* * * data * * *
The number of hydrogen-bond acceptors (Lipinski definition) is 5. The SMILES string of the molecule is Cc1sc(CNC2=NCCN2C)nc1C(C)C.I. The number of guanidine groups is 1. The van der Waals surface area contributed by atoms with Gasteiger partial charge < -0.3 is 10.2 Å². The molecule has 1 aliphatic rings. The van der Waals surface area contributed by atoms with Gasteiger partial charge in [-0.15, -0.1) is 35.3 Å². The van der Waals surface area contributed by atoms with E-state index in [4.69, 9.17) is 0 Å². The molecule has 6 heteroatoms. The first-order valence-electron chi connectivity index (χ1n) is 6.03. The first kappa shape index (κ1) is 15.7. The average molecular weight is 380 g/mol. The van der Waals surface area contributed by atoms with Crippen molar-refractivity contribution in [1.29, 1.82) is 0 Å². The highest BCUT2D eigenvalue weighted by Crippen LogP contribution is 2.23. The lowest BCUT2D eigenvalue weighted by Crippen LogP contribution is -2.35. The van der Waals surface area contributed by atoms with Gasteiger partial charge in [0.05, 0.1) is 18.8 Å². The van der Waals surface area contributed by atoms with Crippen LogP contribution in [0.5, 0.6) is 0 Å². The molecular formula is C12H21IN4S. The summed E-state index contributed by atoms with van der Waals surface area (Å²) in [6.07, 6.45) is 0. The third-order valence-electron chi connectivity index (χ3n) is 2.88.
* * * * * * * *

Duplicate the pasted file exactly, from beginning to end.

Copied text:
The number of hydrogen-bond acceptors (Lipinski definition) is 5. The SMILES string of the molecule is Cc1sc(CNC2=NCCN2C)nc1C(C)C.I. The number of guanidine groups is 1. The van der Waals surface area contributed by atoms with Gasteiger partial charge < -0.3 is 10.2 Å². The molecule has 1 aliphatic rings. The van der Waals surface area contributed by atoms with Gasteiger partial charge in [-0.15, -0.1) is 35.3 Å². The van der Waals surface area contributed by atoms with E-state index in [4.69, 9.17) is 0 Å². The molecule has 6 heteroatoms. The first-order valence-electron chi connectivity index (χ1n) is 6.03. The first kappa shape index (κ1) is 15.7. The average molecular weight is 380 g/mol. The van der Waals surface area contributed by atoms with Crippen molar-refractivity contribution in [1.29, 1.82) is 0 Å². The highest BCUT2D eigenvalue weighted by Crippen LogP contribution is 2.23. The lowest BCUT2D eigenvalue weighted by Crippen LogP contribution is -2.35. The van der Waals surface area contributed by atoms with Gasteiger partial charge in [0.05, 0.1) is 18.8 Å². The van der Waals surface area contributed by atoms with Crippen LogP contribution in [0.5, 0.6) is 0 Å². The molecular formula is C12H21IN4S. The summed E-state index contributed by atoms with van der Waals surface area (Å²) in [6.07, 6.45) is 0. The third-order valence-electron chi connectivity index (χ3n) is 2.88.